Dharamsala: BJP general secretary Ram Madhav today said India appreciates the desire of the Tibetans-in-exile to return to their motherland, and that they should not consider themselves refugees in "their second home".
The Tibetan government-in-exile today kicked off year-long celebrations under the "Thank You India" campaign to mark 60 years of the Dalai Lama's arrival in India.
"India has always welcomed people in problem with open arms. Many people came to India as refugees, and found love and shelter here. The life of a refugee is very tough and full of struggles, but the Tibetans should not consider themselves refugees as they are living in their second home," Ram Madhav said at an event in McLeodganj in Himachal Pradesh to mark the start of the celebrations.
He said that the then prime minister Jawaharlal Nehru followed the "dharma of the land" to give shelter to the Tibetans, though "we followed the one-China policy at the political level".
Actually, the Dalai Lama should be thanked for coming to India along with so many Buddhist scholars, the BJP leader said.
"Buddhism went from eastern India to Tibet 1,300 years ago. We are bound by spirit, religion, culture and knowledge. So, we are brothers, and brothers do not thank each other," he said.
"We appreciate your desire to go back to your motherland ... And we wish you all the luck. This desire must not vanish. Till then, India is your home. India is the land of the Buddha, Mahatma Gandhi and the Dalai Lama," Mr Madhav said.
Union minister Mahesh Sharma said, "India and Tibet have decades-old relations which cannot be measured by any scale. Our relationship is that of an elder and a younger brother, who need not thank each other."
He said it is painful to call the Tibetans refugees.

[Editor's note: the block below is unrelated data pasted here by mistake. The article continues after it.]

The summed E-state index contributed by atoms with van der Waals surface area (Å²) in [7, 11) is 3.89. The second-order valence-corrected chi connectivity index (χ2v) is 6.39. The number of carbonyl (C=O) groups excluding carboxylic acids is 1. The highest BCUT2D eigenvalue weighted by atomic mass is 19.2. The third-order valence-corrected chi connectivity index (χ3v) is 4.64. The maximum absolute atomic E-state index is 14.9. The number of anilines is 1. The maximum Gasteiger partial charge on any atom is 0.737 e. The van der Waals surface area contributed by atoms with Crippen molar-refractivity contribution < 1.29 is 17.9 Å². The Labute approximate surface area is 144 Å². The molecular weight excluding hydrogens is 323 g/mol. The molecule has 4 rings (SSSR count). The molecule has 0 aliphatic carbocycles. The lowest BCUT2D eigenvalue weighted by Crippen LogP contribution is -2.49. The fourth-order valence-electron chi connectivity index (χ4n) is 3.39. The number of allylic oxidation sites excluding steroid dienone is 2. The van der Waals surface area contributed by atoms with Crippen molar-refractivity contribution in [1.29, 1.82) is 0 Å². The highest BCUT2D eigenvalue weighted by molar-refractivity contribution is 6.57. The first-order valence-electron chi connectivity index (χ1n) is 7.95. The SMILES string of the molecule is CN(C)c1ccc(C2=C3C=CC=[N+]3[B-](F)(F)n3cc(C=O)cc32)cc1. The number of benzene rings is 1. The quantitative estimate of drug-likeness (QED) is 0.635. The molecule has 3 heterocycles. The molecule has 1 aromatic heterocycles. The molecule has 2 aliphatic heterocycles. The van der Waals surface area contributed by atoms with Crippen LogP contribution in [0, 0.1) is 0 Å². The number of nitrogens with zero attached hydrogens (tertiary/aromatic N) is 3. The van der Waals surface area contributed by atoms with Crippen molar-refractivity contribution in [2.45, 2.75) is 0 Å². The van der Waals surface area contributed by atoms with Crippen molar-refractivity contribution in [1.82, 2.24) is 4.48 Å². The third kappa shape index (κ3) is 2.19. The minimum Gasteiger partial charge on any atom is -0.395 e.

"You are our guests. Our relationship is like flower and fragrance," he added.
BJP MP Shanta Kumar said, "Dharamsala has become the spiritual centre of the world due to the presence of His Holiness the Dalai Lama here. It is the greatness of the spiritual leader that he wanted to thank India."
Lobsang Sangay, the president of the Central Tibetan Administration and the Tibetan government-in-exile, quoted the Dalai Lama as saying, "India is the guru (teacher) and we are the chelas (disciples). And to respect the guru is our dharma."
"We are thankful to India, as we rebuilt the Tibetan civilisation, revived the Tibetan culture and preserved and promoted the Tibetan identity in India," he said.
No other country has done what India did for the Tibetan people in the past 60 years, he said.
"The Dalai Lama says he is the son of India and therefore, we are all its grandchildren," Mr Sangay said.
Lashing out at China, he said the situation in Tibet is "very grim. It is more difficult for the media to go to Tibet than to North Korea".
"Since the formation of our government-in-exile, China has destroyed the Tibetan culture and carried out a number of killings," he alleged.
Mr Sangay said that "our government-in-exile in an exclusive product of the 'Make in India' campaign", which is supported by all Tibetans.
Congress leader Satyavrat Chaturvedi and Himachal minister Kishan Kapoor were among those who attended the event.
The event, which was earlier planned in Delhi, was shifted to McLeodganj in upper Dharamshala after the Indian government directed its officials to stay away from it, citing "sensitive time" for relations between India and China.